Preconditioning can help released fish adapt more quickly
Most mosquito impoundments in east-central Florida, USA, were created about 50 years ago by diking off marshes and swamps so they could be kept flooded during the summer peak mosquito-breeding season to minimize the amount of exposed mud available for egg laying. This also reduced nursery habitat quality and access for many fish and invertebrates.
Since 1982, the St. Lucie County Mosquito Control District has restored about 1,620 ha of impoundments so that some 100 kinds of fish – and sometimes even corals and sponges – thrive in parts of them. Previously, only a few species like topminnows, which do not depend on constant dissolved oxygen in the water column, could survive.
Stocking fish in the impoundments has helped demonstrate improved habitat quality. It also is one way to give hatchery fish a transition to open water.
Reared striped mullet (Mugil cephalus), sheepshead (Archosargus probatocephalus) and common snook (Centropomus undecimalis) were stocked in partially restored impoundments. All these euryhaline fish are able to adapt to a wide range of salinities.
Striped mullet are omnivorous, temperate to tropical, schooling coastal fish. Sheepshead also are temperate to tropical and omnivorous fish, but territorial in nature. Common snook are carnivorous, tropical, schooling coastal fish. Common snook was a species of special concern in Florida from 1982 to 2001 that still is on the Florida protected species list
Nassau groupers (Epinephelus striatus), which were stocked in another project on a coral reef, are tropical to temperate, territorial, carnivorous reef fish that cannot tolerate low salt content of water. Nassau groupers are considered threatened or endangered.
For stocking in grow-out tanks or small, protected ponds and cages, fully developed juveniles of about 50 mm total length are a good minimum. For less-protected ponds and cages, the fish should be larger. For stocking in natural environments, the larger the fish, the better. It is important to stock them at a size at which habitat and/or food scarcity are not limiting.
As snook grow from 25 to 250 mm in length, they depend on shelter from shallow weeds or mangroves, then grass beds or equivalent habitats. As Nassau groupers grow from 50 to 250 mm, they move from shallow backreefs to shallow forereefs. Sheepshead live close to or in structures from the early juvenile stage onward. Mullet tend to stay in large schools in open shallow or deep water from the early juvenile stage onward.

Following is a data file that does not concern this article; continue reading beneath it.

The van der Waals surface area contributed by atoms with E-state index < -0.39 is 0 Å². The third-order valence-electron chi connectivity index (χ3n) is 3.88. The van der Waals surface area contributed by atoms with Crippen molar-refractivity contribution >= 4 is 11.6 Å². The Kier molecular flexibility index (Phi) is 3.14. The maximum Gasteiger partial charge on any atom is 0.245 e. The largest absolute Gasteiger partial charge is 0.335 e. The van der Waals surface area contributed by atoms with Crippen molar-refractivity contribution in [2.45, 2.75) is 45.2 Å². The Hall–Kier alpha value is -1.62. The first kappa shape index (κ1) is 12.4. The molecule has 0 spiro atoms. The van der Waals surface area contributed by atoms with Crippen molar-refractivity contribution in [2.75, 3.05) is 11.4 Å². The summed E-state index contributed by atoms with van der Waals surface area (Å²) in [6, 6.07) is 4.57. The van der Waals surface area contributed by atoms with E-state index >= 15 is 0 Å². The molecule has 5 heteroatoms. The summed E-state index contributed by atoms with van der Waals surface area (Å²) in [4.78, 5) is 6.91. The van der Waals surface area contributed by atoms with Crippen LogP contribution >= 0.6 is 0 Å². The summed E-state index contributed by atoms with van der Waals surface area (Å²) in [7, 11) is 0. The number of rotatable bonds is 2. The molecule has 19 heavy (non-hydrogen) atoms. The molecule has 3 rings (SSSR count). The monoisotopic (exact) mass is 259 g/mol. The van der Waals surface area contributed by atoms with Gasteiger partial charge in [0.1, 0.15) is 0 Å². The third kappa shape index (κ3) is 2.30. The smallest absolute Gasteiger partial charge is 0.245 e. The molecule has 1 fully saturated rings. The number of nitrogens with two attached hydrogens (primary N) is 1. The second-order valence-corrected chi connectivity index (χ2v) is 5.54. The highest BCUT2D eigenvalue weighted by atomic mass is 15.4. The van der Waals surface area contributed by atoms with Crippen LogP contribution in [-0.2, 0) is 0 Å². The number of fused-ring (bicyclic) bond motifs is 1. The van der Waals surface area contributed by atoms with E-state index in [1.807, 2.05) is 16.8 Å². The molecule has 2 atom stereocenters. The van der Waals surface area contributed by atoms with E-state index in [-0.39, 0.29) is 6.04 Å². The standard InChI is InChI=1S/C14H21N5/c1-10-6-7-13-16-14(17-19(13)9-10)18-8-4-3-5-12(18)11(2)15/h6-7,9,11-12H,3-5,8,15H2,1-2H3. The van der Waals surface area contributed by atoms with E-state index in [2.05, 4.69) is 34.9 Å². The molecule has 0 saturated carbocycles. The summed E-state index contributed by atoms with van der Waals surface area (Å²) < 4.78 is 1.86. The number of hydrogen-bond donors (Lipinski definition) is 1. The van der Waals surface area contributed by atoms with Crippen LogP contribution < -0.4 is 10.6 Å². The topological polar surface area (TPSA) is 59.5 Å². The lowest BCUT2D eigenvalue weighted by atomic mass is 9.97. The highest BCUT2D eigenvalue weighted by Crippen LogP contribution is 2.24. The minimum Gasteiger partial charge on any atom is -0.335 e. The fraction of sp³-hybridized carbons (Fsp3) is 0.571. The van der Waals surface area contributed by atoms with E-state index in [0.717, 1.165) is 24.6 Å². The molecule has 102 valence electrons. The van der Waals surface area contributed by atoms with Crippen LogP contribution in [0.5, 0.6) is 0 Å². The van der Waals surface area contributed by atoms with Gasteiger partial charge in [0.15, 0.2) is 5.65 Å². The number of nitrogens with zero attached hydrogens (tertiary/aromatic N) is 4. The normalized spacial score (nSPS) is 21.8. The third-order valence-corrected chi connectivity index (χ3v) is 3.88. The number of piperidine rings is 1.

During 1984, the authors released 1,000 untagged 8-cm sheepshead in an impoundment. In 1985, 35, 15- to 30-cm snook were released in another impoundment. About 4,500 snook were raised in a 1995-1996 demonstration project and most were given to other organizations for stocking. The best hatchery survival was 7 percent, but that can be increased to at least 15 percent just by controlling cannibalism. Survival of 5-cm juveniles was 100 percent after six hours of truck transport and 12 hours in holding tanks.
Two months after 2,368 snook were placed in two 0.1-ha ponds with only live natural foods, overall survival was 94 percent. In the pond with a near-optimal mean temperature of 28 degrees-C, mean growth was a normal 1.07 millimeters per day, while in the pond at 21 degrees-C, growth was a low 0.20 millimeters per day. In 1996, on an experimental scale, hatchery cost was less than U.S. $1 per fish, which can be reduced greatly with larger scale.
During 1996-1997, 3,332 tagged striped mullet of 8 to 18 cm were stocked and monitored in two other impoundments to study their behaviors. The partial confinement of the impoundments allowed close observation and comparative examinations of wild and reared mullet for growth and survival under nearly natural physical, social, nutritional, and predatory conditions.
In 2000, the authors released 800 snook in a mangrove swamp at Fort Lauderdale, Florida. All the snook raised 1995-2003 were robust and disease-free, with no abnormalities found by an aquatic veterinarian or the state health lab.
During 2002-2003, 156, 45- to 66-cm dart-tagged snook were released in two other impoundments. Three were seen and four were caught up to 42 km from the release site and 349 days after release. All were in schools of wild snook and reported to look healthy. Six of 15 snook with ultrasonic transmitters were tracked in the estuary up to 8 km away and 353 days after release.
In the impoundments, both hatchery and wild snook seem to prefer areas with the most cover and side channels, as long as the depth is comfortable and there is an escape route. Outside the impoundments, both prefer places where they can stay out of strong currents but catch food that is passing by or is attracted to the area, such as bends in channels, corners of seawalls, and lighted docks at night. Both reared and wild snook are shy and quick to hide from possible predators.